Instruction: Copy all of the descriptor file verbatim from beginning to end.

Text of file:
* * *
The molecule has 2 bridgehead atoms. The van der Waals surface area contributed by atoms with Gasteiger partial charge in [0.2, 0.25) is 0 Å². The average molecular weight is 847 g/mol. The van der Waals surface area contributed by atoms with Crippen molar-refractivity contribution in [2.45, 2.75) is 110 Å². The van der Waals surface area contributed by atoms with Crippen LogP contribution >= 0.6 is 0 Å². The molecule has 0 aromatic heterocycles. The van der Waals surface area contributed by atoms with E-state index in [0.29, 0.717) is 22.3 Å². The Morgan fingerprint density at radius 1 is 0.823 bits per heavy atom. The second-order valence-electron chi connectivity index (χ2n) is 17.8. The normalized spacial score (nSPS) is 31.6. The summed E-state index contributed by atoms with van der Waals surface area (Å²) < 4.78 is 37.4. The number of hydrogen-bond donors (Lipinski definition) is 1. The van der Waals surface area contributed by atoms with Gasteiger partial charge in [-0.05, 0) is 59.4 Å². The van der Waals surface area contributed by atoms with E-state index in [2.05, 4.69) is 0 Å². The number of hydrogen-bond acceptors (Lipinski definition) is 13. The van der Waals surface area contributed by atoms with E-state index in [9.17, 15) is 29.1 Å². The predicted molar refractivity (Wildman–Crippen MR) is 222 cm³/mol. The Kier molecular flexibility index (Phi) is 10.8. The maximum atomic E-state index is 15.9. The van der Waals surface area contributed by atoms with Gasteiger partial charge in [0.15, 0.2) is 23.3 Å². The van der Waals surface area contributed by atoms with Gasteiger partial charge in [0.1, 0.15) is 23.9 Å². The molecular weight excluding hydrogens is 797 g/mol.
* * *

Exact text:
The molecule has 2 bridgehead atoms. The van der Waals surface area contributed by atoms with Gasteiger partial charge in [0.2, 0.25) is 0 Å². The average molecular weight is 847 g/mol. The van der Waals surface area contributed by atoms with Crippen molar-refractivity contribution in [2.45, 2.75) is 110 Å². The van der Waals surface area contributed by atoms with Crippen LogP contribution >= 0.6 is 0 Å². The molecule has 0 aromatic heterocycles. The van der Waals surface area contributed by atoms with E-state index in [0.29, 0.717) is 22.3 Å². The Morgan fingerprint density at radius 1 is 0.823 bits per heavy atom. The second-order valence-electron chi connectivity index (χ2n) is 17.8. The normalized spacial score (nSPS) is 31.6. The summed E-state index contributed by atoms with van der Waals surface area (Å²) < 4.78 is 37.4. The number of hydrogen-bond donors (Lipinski definition) is 1. The van der Waals surface area contributed by atoms with Gasteiger partial charge in [-0.05, 0) is 59.4 Å². The van der Waals surface area contributed by atoms with E-state index in [2.05, 4.69) is 0 Å². The number of hydrogen-bond acceptors (Lipinski definition) is 13. The van der Waals surface area contributed by atoms with E-state index in [9.17, 15) is 29.1 Å². The predicted molar refractivity (Wildman–Crippen MR) is 222 cm³/mol. The Kier molecular flexibility index (Phi) is 10.8. The maximum atomic E-state index is 15.9. The van der Waals surface area contributed by atoms with Gasteiger partial charge in [0.15, 0.2) is 23.3 Å². The van der Waals surface area contributed by atoms with Gasteiger partial charge in [0.1, 0.15) is 23.9 Å². The molecular weight excluding hydrogens is 797 g/mol.